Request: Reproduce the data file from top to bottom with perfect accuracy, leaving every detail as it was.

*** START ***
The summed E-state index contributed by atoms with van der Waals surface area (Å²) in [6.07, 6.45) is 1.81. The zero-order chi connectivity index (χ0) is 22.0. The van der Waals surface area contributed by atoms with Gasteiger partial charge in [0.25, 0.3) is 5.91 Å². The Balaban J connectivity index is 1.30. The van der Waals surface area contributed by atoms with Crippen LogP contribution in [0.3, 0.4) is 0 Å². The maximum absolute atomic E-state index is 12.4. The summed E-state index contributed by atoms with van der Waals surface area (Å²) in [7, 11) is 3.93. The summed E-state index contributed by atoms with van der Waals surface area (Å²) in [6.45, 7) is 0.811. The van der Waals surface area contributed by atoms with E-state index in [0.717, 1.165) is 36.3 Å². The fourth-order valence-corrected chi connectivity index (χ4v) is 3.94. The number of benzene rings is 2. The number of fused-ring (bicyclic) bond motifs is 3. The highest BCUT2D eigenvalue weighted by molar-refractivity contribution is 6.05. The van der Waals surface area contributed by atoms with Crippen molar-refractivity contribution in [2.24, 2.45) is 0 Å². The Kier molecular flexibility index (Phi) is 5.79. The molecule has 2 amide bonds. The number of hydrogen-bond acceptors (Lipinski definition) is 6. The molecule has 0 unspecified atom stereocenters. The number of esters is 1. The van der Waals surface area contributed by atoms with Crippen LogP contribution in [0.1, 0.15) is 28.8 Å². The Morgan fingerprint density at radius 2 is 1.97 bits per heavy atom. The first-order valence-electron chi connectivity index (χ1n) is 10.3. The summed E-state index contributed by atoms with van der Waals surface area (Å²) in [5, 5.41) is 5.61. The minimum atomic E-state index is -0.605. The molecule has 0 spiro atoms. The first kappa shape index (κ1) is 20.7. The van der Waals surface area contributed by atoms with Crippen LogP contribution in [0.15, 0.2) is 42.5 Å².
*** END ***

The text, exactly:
The summed E-state index contributed by atoms with van der Waals surface area (Å²) in [6.07, 6.45) is 1.81. The zero-order chi connectivity index (χ0) is 22.0. The van der Waals surface area contributed by atoms with Gasteiger partial charge in [0.25, 0.3) is 5.91 Å². The Balaban J connectivity index is 1.30. The van der Waals surface area contributed by atoms with Crippen LogP contribution in [0.3, 0.4) is 0 Å². The maximum absolute atomic E-state index is 12.4. The summed E-state index contributed by atoms with van der Waals surface area (Å²) in [7, 11) is 3.93. The summed E-state index contributed by atoms with van der Waals surface area (Å²) in [6.45, 7) is 0.811. The van der Waals surface area contributed by atoms with E-state index in [0.717, 1.165) is 36.3 Å². The fourth-order valence-corrected chi connectivity index (χ4v) is 3.94. The number of benzene rings is 2. The number of fused-ring (bicyclic) bond motifs is 3. The highest BCUT2D eigenvalue weighted by molar-refractivity contribution is 6.05. The van der Waals surface area contributed by atoms with Crippen molar-refractivity contribution in [2.24, 2.45) is 0 Å². The Kier molecular flexibility index (Phi) is 5.79. The molecule has 2 amide bonds. The number of hydrogen-bond acceptors (Lipinski definition) is 6. The molecule has 0 unspecified atom stereocenters. The number of esters is 1. The van der Waals surface area contributed by atoms with Crippen LogP contribution in [0.1, 0.15) is 28.8 Å². The Morgan fingerprint density at radius 2 is 1.97 bits per heavy atom. The first-order valence-electron chi connectivity index (χ1n) is 10.3. The summed E-state index contributed by atoms with van der Waals surface area (Å²) in [5, 5.41) is 5.61. The minimum atomic E-state index is -0.605. The molecule has 0 spiro atoms. The first kappa shape index (κ1) is 20.7. The van der Waals surface area contributed by atoms with Crippen LogP contribution in [0.15, 0.2) is 42.5 Å².